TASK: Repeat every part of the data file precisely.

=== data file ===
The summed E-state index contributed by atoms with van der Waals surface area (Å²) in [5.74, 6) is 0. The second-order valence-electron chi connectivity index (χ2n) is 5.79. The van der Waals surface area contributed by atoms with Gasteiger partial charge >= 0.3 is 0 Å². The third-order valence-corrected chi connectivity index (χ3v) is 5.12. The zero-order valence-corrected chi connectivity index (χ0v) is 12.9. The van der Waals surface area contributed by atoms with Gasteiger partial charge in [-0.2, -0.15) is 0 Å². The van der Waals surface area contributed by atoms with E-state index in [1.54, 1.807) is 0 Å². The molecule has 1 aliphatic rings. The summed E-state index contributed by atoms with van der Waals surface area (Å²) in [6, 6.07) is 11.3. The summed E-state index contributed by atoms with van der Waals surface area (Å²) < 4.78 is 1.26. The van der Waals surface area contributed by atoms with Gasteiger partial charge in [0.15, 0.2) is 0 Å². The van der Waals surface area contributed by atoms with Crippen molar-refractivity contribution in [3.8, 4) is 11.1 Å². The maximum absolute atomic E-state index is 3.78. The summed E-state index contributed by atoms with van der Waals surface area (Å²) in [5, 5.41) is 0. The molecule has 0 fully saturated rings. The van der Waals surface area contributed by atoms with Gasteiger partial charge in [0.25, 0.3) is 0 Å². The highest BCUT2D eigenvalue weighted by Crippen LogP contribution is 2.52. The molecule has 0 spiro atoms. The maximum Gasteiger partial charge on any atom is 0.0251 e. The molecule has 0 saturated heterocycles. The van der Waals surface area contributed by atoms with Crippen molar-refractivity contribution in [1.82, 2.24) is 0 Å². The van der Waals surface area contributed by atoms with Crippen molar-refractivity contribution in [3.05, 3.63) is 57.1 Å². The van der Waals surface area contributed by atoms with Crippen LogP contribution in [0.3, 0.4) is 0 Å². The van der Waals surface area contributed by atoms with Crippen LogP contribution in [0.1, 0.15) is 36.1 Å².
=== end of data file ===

The summed E-state index contributed by atoms with van der Waals surface area (Å²) in [5.74, 6) is 0. The second-order valence-electron chi connectivity index (χ2n) is 5.79. The van der Waals surface area contributed by atoms with Gasteiger partial charge >= 0.3 is 0 Å². The third-order valence-corrected chi connectivity index (χ3v) is 5.12. The zero-order valence-corrected chi connectivity index (χ0v) is 12.9. The van der Waals surface area contributed by atoms with Gasteiger partial charge in [-0.2, -0.15) is 0 Å². The van der Waals surface area contributed by atoms with E-state index in [1.54, 1.807) is 0 Å². The molecule has 1 aliphatic rings. The summed E-state index contributed by atoms with van der Waals surface area (Å²) in [6, 6.07) is 11.3. The summed E-state index contributed by atoms with van der Waals surface area (Å²) < 4.78 is 1.26. The van der Waals surface area contributed by atoms with Gasteiger partial charge in [0.15, 0.2) is 0 Å². The van der Waals surface area contributed by atoms with Crippen molar-refractivity contribution in [3.8, 4) is 11.1 Å². The maximum absolute atomic E-state index is 3.78. The summed E-state index contributed by atoms with van der Waals surface area (Å²) in [5, 5.41) is 0. The molecule has 0 fully saturated rings. The van der Waals surface area contributed by atoms with Gasteiger partial charge in [0.25, 0.3) is 0 Å². The highest BCUT2D eigenvalue weighted by Crippen LogP contribution is 2.52. The molecule has 0 spiro atoms. The maximum Gasteiger partial charge on any atom is 0.0251 e. The molecule has 0 saturated heterocycles. The van der Waals surface area contributed by atoms with Crippen molar-refractivity contribution in [1.82, 2.24) is 0 Å². The van der Waals surface area contributed by atoms with Crippen molar-refractivity contribution in [3.05, 3.63) is 57.1 Å². The van der Waals surface area contributed by atoms with Crippen LogP contribution in [0.3, 0.4) is 0 Å². The van der Waals surface area contributed by atoms with Crippen LogP contribution in [0.1, 0.15) is 36.1 Å².